West Ham’s somewhat controversial move to sign shamed footballer Samir Nasri has taken a new twist following reports of the club’s reservations over the former Manchester City star’s wage demands and lack of match fitness.
The Hammers have been in negotiations over the signing of free agent Nasri, who is coming to the end of an 18-month doping ban, but reports earlier this week claimed the 31-year-old’s £80k-a-week wage demands were unsurprisingly too high for the club to entertain.
The deal hit another bump in the road when, after Nasri recently underwent a medical, West Ham’s medical team advised chairman David Sullivan that the midfielder would not be fully fit to feature in the first team for at least three months and essentially warned the chairman against signing him.
A source close to FootballFanCast.com has revealed that Nasri had not taken care of his fitness while serving his ban and as a result, has seen his chances of returning to the Premier League on unreasonably high wages damaged.
However, we have been told that David Sullivan has gone back to Nasri and his representatives with a revised contract offer of a six-month £60k-a-week contract, plus bonuses, with a promise of an extra year based on performance-related incentives.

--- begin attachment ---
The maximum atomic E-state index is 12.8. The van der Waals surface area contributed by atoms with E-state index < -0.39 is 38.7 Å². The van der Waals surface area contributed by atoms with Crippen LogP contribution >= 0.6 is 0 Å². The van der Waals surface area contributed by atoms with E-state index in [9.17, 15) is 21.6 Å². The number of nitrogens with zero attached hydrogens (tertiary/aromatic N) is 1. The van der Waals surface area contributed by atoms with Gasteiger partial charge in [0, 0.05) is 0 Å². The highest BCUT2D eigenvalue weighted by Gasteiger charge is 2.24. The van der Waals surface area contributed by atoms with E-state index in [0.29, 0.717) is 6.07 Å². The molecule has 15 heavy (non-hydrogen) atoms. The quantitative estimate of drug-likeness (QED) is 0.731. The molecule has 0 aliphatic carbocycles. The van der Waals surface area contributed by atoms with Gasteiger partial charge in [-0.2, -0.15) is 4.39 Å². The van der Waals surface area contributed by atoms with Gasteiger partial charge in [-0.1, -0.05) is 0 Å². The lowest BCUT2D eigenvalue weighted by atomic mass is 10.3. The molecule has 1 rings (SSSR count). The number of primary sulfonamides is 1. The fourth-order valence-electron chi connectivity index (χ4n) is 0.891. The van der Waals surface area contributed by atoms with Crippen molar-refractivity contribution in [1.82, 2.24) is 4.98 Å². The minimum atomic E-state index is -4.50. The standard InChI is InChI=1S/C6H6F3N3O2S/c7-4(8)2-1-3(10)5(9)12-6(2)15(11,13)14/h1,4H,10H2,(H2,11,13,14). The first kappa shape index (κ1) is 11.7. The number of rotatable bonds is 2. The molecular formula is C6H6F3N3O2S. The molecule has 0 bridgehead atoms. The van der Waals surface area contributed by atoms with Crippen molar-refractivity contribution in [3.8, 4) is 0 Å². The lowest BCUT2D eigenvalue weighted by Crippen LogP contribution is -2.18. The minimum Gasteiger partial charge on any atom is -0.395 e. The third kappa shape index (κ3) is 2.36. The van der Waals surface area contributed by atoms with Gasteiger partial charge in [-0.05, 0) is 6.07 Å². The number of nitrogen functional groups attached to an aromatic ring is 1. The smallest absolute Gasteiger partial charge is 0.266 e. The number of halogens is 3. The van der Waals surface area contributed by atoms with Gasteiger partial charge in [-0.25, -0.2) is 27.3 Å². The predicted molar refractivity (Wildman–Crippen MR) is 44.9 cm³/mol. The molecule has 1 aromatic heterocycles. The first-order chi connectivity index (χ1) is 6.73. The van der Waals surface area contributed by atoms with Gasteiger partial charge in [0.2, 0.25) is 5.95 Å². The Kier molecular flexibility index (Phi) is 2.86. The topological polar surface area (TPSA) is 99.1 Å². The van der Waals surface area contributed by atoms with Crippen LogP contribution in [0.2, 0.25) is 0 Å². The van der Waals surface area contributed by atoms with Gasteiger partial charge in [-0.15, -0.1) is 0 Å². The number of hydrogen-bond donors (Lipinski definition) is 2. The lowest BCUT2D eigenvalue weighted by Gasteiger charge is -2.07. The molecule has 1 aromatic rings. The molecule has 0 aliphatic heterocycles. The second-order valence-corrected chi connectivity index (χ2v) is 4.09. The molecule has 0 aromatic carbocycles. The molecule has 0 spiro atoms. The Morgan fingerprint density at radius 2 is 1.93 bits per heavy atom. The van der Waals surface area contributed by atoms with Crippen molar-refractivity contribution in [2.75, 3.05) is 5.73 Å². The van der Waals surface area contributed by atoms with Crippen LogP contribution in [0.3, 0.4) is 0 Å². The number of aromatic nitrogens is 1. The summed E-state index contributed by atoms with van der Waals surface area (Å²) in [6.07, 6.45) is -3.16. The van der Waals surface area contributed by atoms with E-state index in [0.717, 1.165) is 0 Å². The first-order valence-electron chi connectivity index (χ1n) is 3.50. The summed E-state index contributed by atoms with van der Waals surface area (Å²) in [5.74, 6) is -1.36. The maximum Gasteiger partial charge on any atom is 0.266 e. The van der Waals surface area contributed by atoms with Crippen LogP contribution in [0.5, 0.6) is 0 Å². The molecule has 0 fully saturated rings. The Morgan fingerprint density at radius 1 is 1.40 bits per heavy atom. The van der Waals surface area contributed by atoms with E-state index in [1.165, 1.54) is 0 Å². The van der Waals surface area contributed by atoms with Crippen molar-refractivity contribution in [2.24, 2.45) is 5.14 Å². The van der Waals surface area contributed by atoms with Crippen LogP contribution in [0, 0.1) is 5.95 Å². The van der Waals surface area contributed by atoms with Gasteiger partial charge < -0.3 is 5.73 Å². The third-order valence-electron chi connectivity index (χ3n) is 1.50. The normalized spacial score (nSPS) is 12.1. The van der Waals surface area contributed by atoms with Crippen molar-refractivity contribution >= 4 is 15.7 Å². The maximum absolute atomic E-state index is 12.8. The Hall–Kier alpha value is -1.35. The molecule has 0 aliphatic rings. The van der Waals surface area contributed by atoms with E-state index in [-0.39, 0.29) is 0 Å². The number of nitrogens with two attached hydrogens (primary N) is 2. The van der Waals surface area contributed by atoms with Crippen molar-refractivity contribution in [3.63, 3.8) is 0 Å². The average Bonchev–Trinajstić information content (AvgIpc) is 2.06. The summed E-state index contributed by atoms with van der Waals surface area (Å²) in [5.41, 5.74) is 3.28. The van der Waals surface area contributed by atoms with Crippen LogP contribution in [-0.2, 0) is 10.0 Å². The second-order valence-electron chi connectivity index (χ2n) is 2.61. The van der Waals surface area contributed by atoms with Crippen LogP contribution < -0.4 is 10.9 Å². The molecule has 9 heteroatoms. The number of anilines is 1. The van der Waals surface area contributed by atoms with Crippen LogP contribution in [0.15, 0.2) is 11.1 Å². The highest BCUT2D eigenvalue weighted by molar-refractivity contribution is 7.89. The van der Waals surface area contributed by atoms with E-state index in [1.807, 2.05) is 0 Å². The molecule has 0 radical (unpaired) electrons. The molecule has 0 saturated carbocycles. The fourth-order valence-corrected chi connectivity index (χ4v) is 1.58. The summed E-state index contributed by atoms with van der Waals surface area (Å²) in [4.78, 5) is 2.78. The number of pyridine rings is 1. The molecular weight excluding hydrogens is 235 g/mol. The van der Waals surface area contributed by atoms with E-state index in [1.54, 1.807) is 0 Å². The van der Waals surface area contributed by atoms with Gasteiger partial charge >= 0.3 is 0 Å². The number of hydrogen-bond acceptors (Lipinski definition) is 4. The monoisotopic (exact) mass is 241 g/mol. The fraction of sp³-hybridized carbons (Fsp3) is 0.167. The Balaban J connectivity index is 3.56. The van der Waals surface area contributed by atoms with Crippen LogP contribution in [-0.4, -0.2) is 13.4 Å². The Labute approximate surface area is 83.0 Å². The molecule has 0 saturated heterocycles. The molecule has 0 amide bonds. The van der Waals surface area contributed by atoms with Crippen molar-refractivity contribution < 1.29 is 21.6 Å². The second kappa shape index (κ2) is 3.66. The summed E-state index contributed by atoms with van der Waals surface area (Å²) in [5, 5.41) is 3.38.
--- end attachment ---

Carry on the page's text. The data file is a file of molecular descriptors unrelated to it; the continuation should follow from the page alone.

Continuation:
Sullivan was, we’re told, absolutely willing to turn his back on any deal involving Nasri but Manuel Pellegrini and his team are extremely keen on bringing him into the squad and have convinced the club’s co-owner to negotiate terms in attempt to revive the deal.
Of course, Pellegrini oversaw some of Nasri’s most successful years while at Manchester City as they won the Premier League together in 2013/14.
The ball is now back in Nasri’s court, but we have been told that he is expected to accept West Ham’s revised terms in due course.
West Ham’s move for Nasri won’t particularly come as a surprise to most Hammers fans. The club has previous with this kind of deal; the likes of Nene, Alvaro Arbeloa and Patrice Evra have all been signed on high wages in recent years, and none of them made anything close to a positive impact on the pitch despite their experience and pedigree.
The Hammers’ activity in the summer suggested they may have turned a corner in this area, particularly following widespread anger and public protests from fans demanding change last season, but the interest in Nasri suggests crucial lessons have not been learned by the West Ham hierarchy.
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Our source also confirmed that Nasri had been offered to a number of other Premier League clubs, most notably Southampton, Everton and Leicester City, all of which turned down the opportunity to sign the player very quickly.
But West Ham are the only team to have bitten. It now seems they will now be paying an unfit player £60k-a-week for at least three months while he gets his fitness in order and before he’s anywhere close to being ready to play in the Premier League.
West Ham are no strangers to paying unfit players large wages though, are they? Perhaps it’s a match made in heaven.